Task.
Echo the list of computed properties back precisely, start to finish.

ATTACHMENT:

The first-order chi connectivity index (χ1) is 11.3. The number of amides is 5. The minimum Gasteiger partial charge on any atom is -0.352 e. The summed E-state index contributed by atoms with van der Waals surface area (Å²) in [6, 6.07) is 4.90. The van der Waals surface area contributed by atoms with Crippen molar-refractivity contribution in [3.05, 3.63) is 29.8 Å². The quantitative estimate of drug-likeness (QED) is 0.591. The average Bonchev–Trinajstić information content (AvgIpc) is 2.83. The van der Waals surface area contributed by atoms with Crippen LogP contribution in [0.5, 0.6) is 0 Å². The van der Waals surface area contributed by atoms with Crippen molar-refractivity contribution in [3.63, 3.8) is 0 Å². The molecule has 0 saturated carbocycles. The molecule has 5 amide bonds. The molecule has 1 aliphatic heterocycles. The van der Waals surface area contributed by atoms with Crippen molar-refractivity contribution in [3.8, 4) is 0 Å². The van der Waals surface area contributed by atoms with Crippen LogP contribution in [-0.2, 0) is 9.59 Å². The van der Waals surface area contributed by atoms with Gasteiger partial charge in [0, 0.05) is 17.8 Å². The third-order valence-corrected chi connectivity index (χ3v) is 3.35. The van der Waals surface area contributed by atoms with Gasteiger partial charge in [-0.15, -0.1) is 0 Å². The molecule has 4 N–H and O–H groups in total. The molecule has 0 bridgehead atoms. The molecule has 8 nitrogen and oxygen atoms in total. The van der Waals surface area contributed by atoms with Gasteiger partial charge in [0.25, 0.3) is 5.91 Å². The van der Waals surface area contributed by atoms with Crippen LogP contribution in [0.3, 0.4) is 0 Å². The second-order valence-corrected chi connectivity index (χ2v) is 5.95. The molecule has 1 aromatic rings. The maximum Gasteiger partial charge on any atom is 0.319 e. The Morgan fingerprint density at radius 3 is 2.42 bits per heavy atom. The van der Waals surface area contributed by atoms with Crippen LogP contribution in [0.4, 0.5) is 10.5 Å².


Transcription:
The first-order chi connectivity index (χ1) is 11.3. The number of amides is 5. The minimum Gasteiger partial charge on any atom is -0.352 e. The summed E-state index contributed by atoms with van der Waals surface area (Å²) in [6, 6.07) is 4.90. The van der Waals surface area contributed by atoms with Crippen molar-refractivity contribution in [3.05, 3.63) is 29.8 Å². The quantitative estimate of drug-likeness (QED) is 0.591. The average Bonchev–Trinajstić information content (AvgIpc) is 2.83. The van der Waals surface area contributed by atoms with Crippen LogP contribution in [0.5, 0.6) is 0 Å². The van der Waals surface area contributed by atoms with Crippen molar-refractivity contribution in [3.63, 3.8) is 0 Å². The molecule has 0 saturated carbocycles. The molecule has 5 amide bonds. The molecule has 1 aliphatic heterocycles. The van der Waals surface area contributed by atoms with Crippen molar-refractivity contribution in [3.8, 4) is 0 Å². The van der Waals surface area contributed by atoms with Crippen LogP contribution in [-0.2, 0) is 9.59 Å². The van der Waals surface area contributed by atoms with Gasteiger partial charge in [0, 0.05) is 17.8 Å². The third-order valence-corrected chi connectivity index (χ3v) is 3.35. The van der Waals surface area contributed by atoms with Gasteiger partial charge in [-0.15, -0.1) is 0 Å². The molecule has 4 N–H and O–H groups in total. The molecule has 0 bridgehead atoms. The molecule has 8 nitrogen and oxygen atoms in total. The van der Waals surface area contributed by atoms with Gasteiger partial charge in [0.25, 0.3) is 5.91 Å². The van der Waals surface area contributed by atoms with Crippen LogP contribution in [0.3, 0.4) is 0 Å². The second-order valence-corrected chi connectivity index (χ2v) is 5.95. The molecule has 1 aromatic rings. The maximum Gasteiger partial charge on any atom is 0.319 e. The Morgan fingerprint density at radius 3 is 2.42 bits per heavy atom. The van der Waals surface area contributed by atoms with Crippen LogP contribution in [0.4, 0.5) is 10.5 Å².